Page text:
Spirko, 38, a huge man with shaggy shoulders and a blue-striped towel draped over his head to combat the 90-degree heat, bawls out the words, waving his arms about like a music hall ham. 'Take me out to the ball game, let's not strike this year,' he launches forth. 'If you go on strike, I'm not coming back. No way, I don't care.'
Returning to the ballparks this year may not be an option for Spirko or anyone else. So bitter is the dispute between the players and owners in baseball's major leagues that if, as seems almost certain, the threatened walk-out occurs on Friday the entire remainder of the summer might be lost. It could even spill into 1995 and wreck a second season.
In so far as it is a battle between workers and bosses about money, it is an ordinary dispute. But in this particular industry the average annual salary is dollars 1.2 million (pounds 780,000). Minimum pay is dollars 109,000, and half-a-dozen of the biggest stars make more than dollars 5m a year. In many instances, the players earn more than the owners they mean to strike against.
And then there is everything that baseball stands for. If you want to glimpse the soul of this country, you can do no better than to attend a baseball game, whether inside a major league stadium like the Veterans on a sweltering weekday afternoon or, better still, on the rickety benches of a minor league field under lights on a summer evening somewhere in the deep Midwest. As the historian Jacques Barzun observed in 1954: 'Whoever wants to know the heart and mind of America had better learn baseball.'
If it goes ahead, this will be the fifth stoppage in the past 23 seasons and probably the most damaging since 1981, when a strike interrupted play for two months mid-season. No surprise, then, that the White House is getting involved.
On recent trips around the country to promote health-care reform, President Clinton has found that baseball - not insurance premiums - is foremost in voters' minds. It was one of the topics also at a prime-time news conference on Wednesday. 'I think it would be heartbreaking for the American people if our national pastime didn't get through this whole season,' he said.
The frustration of the fans is only deepened by the scintillating quality of this season so far. Hopes remain high in several cities that the local team might make it to the play-offs and finally the World Series in the autumn (for 'world', of course, read the US and Canada). Several records are in jeopardy, with San Francisco's Matt Williams, for instance, on course to break Roger Maris' record of 61 home runs. If the season is broken off none of that is likely to come about.
At issue is a proposal by the club owners to institute a cap on players' salaries, as is already the case in both football and basketball. The reform is vital, they say, because of the 28 major league franchises around the country, 19 are losing money or are projected to this year. The salary cap, which would be coupled with a new scheme to share revenue between the wealthiest and poorest clubs, would, in theory, allow the owners better to predict costs and ensure profits. Without such changes, they insist, clubs and professional baseball itself will be endangered.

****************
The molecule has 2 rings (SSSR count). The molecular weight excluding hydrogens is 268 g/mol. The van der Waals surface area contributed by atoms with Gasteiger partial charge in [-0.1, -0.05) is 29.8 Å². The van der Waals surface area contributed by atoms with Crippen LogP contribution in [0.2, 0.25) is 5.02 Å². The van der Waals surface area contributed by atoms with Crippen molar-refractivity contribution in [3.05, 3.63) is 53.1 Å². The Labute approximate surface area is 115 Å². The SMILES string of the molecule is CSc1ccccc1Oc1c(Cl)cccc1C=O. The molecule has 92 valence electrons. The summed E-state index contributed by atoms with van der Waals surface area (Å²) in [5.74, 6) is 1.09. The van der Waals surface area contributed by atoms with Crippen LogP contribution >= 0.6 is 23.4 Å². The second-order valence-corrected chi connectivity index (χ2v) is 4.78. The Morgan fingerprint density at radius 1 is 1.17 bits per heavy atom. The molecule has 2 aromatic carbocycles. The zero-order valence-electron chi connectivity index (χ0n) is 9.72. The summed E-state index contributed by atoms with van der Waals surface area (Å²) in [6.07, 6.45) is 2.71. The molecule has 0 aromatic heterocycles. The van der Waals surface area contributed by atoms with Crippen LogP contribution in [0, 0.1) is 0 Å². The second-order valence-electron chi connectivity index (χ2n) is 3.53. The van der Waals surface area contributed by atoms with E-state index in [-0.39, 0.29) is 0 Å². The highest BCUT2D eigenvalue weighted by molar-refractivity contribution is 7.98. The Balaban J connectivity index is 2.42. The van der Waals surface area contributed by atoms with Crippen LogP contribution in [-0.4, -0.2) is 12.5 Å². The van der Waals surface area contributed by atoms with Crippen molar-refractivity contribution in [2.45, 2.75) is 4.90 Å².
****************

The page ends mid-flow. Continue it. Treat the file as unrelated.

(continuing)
But at negotiating sessions marked by a hostility far removed from the romanticism usually associated with the sport, representatives of the players' union have scoffed at the owners' claims. The atmosphere was poisoned further last week when the owners withheld a scheduled payment of dollars 7.8m into the players' pension fund. That action almost brought the strike's start forward to last Thursday - at the very hour the Phillies and Pittsburgh Pirates were dressing to do battle at Veterans' Stadium.
In the Phillies' 'Club House', a windowless bunker in the bowels of the ground, lined with players' stalls and littered with pieces of clothing and soft-porn magazines, the mood is dark but determined. 'It is a little weird, but you've got to do what you've got to do,' says Rick Bottelico, 24, a pitcher who only last week made his debut at major leagues level. 'I know the union is doing it for us, the younger players. I'm going to do like everyone else - go home and do some fishing.'
Pitching legend Fernando Valenzuela, also supports the union and looks irritated when asked about the plight of the supporters. 'The fans - they can tell you]' he snorts.
And they do. Their feelings range from weariness to outrage. 'We're being screwed,' complains Kurt Johnson, a cook in an Atlantic City casino. 'Screwed by the owners, screwed by the players.' While the fans blame both sides, sympathy is thinnest for the players.
'It's kind of hard to have compassion for a guy making dollars 3m a year going on strike,' says schoolteacher Tom Vivacqua. 'We're not watching players out there any more, we're watching corporations. They're probably worrying more about how their investments are doing than about their game.'
Spirko, meanwhile, is serious. 'If they strike, then I'm going to boycott the game. I'm not going to buy a ticket next year and I'm not going to watch it on TV. Not even if they make it all the way to the Series.' For Spirko, and millions like him, the field of dreams has become something else. The battleground of greed, perhaps.
(Photograph omitted)Reuse content